Bridal Veil lives up to its name
Many people drive along the Historic Columbia Gorge Highway and stop at all of the waterfalls, well at least the ones that they can see from the road. That means they are missing one of my favorites that is only a very short hike and the trail was made so much better a couple of years back that it is very much worth it.
This waterfall is different from the other along the highway in that the road is not at the bottom of the falls, but it is at the top of the falls and you have to walk down to see it. There are trails that go around the top of the park, and from here you can look down on the Pillars of Hercules, which I will write about in another blog. The other trail takes you down to the base of the falls. It is less than 1 mile round trip and though fairly steep (120 feet), should be doable by most able bodied people.
When you get to the base, there is a viewing platform that gives you a wonderful view of the falls. You can see the highway bridge right at the top of the picture, however it is not possible to view the falls from there because of the narrowness of the bridge. The upper part of the falls is reported to be 60-100 feet and the lower part 40-60 feet. I have problems believing these numbers given that most places say it is 120 feet to the base of the falls.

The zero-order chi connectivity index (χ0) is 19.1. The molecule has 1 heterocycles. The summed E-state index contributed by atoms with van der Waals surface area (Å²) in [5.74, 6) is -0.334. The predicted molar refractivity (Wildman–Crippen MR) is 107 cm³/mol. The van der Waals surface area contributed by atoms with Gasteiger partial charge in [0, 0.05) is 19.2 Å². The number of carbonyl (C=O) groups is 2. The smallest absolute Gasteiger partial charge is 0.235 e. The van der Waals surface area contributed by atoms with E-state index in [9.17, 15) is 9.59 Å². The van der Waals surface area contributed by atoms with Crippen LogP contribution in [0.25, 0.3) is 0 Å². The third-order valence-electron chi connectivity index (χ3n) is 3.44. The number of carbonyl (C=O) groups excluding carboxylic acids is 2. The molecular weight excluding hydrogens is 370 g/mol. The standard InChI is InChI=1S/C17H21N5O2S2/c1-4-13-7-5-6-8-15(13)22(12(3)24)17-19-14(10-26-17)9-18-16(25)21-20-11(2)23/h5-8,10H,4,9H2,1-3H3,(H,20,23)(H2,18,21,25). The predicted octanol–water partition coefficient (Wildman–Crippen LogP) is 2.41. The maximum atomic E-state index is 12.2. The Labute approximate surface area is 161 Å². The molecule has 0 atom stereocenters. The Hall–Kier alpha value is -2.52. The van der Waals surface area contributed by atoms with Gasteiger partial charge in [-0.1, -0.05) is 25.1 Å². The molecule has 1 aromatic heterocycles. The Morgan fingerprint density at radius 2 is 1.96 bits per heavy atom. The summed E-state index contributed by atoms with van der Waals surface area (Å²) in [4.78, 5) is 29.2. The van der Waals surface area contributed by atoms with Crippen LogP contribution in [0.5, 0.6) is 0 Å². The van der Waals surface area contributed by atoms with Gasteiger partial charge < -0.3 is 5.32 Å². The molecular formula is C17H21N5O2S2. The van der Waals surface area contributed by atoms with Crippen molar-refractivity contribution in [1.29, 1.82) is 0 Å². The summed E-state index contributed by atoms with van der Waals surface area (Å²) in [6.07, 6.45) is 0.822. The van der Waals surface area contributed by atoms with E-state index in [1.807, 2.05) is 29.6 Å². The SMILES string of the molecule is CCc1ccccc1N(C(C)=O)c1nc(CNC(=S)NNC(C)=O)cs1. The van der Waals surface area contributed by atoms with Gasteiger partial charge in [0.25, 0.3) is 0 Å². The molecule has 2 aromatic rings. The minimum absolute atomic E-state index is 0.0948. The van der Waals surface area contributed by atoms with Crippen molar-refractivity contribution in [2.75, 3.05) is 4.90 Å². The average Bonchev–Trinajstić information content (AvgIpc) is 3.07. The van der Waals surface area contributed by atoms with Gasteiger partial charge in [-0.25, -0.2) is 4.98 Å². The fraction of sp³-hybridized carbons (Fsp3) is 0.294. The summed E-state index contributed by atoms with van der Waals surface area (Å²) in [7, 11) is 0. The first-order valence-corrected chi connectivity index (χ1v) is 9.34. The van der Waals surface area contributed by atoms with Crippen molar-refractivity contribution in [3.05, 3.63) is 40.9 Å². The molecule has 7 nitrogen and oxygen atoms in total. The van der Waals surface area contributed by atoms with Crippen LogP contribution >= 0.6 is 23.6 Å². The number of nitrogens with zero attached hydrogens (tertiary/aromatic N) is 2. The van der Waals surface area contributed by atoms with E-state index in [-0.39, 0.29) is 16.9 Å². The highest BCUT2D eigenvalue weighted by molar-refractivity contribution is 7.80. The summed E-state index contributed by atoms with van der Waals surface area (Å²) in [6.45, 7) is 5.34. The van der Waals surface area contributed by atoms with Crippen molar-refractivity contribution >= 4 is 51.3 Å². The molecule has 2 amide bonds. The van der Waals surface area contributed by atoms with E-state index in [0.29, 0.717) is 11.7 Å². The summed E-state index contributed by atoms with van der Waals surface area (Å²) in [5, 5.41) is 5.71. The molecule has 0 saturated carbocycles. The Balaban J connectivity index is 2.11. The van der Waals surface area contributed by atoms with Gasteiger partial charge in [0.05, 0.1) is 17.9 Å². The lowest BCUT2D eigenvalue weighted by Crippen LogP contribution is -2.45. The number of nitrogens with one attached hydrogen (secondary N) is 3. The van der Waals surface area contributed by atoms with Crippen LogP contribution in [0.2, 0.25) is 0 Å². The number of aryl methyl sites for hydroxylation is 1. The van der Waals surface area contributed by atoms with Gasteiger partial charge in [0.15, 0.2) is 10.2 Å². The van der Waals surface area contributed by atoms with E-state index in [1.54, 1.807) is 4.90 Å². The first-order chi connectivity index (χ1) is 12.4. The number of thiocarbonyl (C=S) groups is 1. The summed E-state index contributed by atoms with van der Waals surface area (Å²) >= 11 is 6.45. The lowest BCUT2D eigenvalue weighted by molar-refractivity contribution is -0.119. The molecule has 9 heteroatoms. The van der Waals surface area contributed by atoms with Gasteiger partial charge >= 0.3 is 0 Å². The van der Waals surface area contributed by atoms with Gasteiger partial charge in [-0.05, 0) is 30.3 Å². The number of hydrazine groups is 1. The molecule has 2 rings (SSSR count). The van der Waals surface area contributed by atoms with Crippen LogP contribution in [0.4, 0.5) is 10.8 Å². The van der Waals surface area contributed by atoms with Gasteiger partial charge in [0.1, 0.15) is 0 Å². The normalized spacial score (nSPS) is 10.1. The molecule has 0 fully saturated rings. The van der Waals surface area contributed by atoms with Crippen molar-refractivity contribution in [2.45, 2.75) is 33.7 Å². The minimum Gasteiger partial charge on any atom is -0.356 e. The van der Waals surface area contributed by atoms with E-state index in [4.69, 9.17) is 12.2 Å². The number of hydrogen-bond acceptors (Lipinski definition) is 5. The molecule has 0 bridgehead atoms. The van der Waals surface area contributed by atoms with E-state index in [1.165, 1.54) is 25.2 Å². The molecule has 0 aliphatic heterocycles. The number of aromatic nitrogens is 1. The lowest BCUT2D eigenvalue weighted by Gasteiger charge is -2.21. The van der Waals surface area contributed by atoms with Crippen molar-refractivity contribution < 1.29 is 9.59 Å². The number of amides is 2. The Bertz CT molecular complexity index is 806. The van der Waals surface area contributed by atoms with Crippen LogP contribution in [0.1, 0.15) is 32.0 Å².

As well as the falls, there are wonderful areas of still water in the stream with lots of great colors glistening through the water. So next time you are hurtling along the waterfall row, stop and take the time to go see this one. You will be glad you did.
For years this falls became a whimper as it was diverted for a paper mill in the 1880’s. That mill was badly damaged by fire in 1936 and the waterfall was returned in 1960. As you return from the falls you will notice a gate just before you cross the bridge. UPDATE: See what the falls looked like when the water was diverted!
If you were to go past the gate (which I am not suggesting, coughs) then you would find some of the remains of the plant.
Brought to you by Brian Bailey
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